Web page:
Pompeo announces new human rights commission with zero hint of irony

The secretary of state said the panel will examine "the role of human rights in American foreign policy."

Pompeo smiles as he walks to a meeting on Capitol Hill April 18, 2018 in Washington, DC. CREDIT: Mark Wilson/Getty Images.
Pompeo smiles as he walks to a meeting on Capitol Hill April 18, 2018 in Washington, DC. CREDIT: Mark Wilson/Getty Images.

Secretary of State Mike Pompeo on Monday announced the launch of a Commission on Unalienable Rights, made up of a panel of advisers who will advance “one of the most profound reexaminations of the unalienable rights in the world” at a time when, he said, “gross violations continue throughout the world, sometimes even in the name of human rights.” 

The announcement came just hours after the office of United Nations High Commissioner for Human Rights Michelle Bachelet released a statement criticizing U.S. migrant detention centers for “alarming” and “undignified conditions” that infringe on detainee rights.

Pompeo did not divulge specifics about the commission, which will be led by Harvard Law professor Mary Ann Glendon, the former ambassador to the Vatican during the George W. Bush administration and a prominent anti-abortion advocate.

According to CBS News, which spoke with a senior State Department official, the panel will operate like a “‘study group,’ examining the concept of universal human rights, where those rights come from and the difference between inherent rights and those prescribed by governments.”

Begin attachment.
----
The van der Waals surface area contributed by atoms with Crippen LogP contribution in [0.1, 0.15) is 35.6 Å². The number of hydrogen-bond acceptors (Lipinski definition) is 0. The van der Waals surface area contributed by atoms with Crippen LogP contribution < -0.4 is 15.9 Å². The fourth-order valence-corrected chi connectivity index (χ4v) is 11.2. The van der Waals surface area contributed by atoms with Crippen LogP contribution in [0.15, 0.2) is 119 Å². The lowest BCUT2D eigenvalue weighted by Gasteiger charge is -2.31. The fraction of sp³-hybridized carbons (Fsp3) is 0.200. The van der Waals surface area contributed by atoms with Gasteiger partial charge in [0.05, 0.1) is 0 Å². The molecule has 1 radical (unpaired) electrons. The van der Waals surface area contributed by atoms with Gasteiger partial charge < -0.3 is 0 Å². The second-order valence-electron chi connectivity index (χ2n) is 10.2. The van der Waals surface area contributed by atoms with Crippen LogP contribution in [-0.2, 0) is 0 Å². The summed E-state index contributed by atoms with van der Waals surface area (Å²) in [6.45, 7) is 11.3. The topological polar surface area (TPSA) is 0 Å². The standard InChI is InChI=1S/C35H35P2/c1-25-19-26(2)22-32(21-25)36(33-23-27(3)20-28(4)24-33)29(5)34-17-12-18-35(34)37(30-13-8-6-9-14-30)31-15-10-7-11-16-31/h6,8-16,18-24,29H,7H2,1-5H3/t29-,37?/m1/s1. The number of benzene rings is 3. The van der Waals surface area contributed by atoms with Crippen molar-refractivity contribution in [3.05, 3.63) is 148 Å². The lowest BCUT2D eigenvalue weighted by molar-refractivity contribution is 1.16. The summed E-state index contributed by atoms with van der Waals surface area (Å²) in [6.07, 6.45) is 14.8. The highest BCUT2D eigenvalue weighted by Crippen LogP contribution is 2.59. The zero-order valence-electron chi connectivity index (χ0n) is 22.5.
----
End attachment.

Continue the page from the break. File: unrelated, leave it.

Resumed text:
LGBTQ and women’s rights organizations raised concerns about the panel as early as May, when a notice for the committee was published in the Federal Register, describing its role as “fresh thinking about human rights discourse where such discourse has departed from our nation’s founding principles of natural law and natural rights.” 

Progressive advocates pointed to the phrase “natural law,” which has been used by religious conservatives to curtail the rights of LGBTQ people and women.

“If this administration truly wanted to support people’s rights, it would use the global framework that’s already in place. Instead, it wants to undermine rights for individuals, as well as the responsibilities of governments,” Joanne Lin, national director of advocacy and government affairs at Amnesty International USA, said in a statement Monday. “This politicization of human rights in order to, what appears to be an attempt to further hateful policies aimed at women and LGBTQ people, is shameful.”

Pompeo on Monday praised former first lady Eleanor Roosevelt’s 1948 Declaration on Universal Human Rights as providing the foundation for the panel. 

“Every once in a while we need to step back, and reflect seriously on where we are, where we’ve been and whether we’re headed in the right direction,” he said, adding that the commission will provide an “informed review of the role of human rights in American foreign policy.”


But Pompeo’s words ring hollow — and hypocritical — at a time when the United States is facing intense international and domestic scrutiny for its recent rollbacks of LGBTQ protections, reproductive rights, and immigrant rights, to name just a few. 

On Monday, the UN High Commissioner for Human Rights slammed the United States for its treatment of migrants and refugees at detention centers near the southern border.  Poor conditions in the facilities include overcrowding, flu outbreaks, overuse of solitary confinement, lack of clean clothing, inadequate health care, and limited food. By the Homeland Security Department’s own admission, such conditions have been manufactured to dissuade migrants, many of whom are fleeing violence and persecution, from entering the United States.